The difficulties of dating olive wood
Peter Ian Kuniholm Antiquity 88:339 (March 2014), 287-288
Από την εισαγωγή (στα Αγγλικά)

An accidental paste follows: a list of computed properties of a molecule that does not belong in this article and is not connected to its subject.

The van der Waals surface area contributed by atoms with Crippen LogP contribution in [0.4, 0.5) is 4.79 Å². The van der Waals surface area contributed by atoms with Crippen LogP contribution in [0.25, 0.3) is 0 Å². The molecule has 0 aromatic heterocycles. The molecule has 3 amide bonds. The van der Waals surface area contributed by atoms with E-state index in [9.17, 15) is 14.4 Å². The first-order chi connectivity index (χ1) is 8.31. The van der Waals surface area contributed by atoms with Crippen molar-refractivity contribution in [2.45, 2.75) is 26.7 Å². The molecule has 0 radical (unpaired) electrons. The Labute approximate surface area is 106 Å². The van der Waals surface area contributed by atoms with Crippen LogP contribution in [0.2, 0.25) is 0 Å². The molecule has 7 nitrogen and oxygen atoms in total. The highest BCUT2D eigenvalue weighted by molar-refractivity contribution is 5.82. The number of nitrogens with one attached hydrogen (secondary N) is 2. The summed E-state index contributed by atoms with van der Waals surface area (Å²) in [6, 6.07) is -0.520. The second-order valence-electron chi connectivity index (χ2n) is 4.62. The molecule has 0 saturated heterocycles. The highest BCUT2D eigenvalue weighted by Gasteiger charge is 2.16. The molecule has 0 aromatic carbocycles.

Olive wood is difficult to date for a variety of reasons, the most important of which is that one cannot tell visually what is an annual growth increment (usually referred to as a ‘ting’) and what is a sub-annual growth flush of which there may be any number in one growing season. (I have been able to count a dozen or more flushes in olive wood where the end of the growing season was somewhat more clearly marked than usual.) If one cannot determine the ring boundaries with certainty, one cannot do tree-ring dating, period. For Egyptologists reading this note, acacia is just as bad, and for the same reason. For 25 years I had a couple of sections of olive wood in my dendrochronology lab. Every term I would challenge students to tell me how many rings there were on them. No two students ever came up with the same answer and neither could I. An inspection of two different radii on the same piece also yielded widely varying results. (A side issue, not relevant here, is that the size of the ring in an olive tree does not necessatily reflect climatic conditions but rather the energies of the farmer or gardener who brings water to it. Thus olive is useless for purely dendrochronological cross-dating purposes.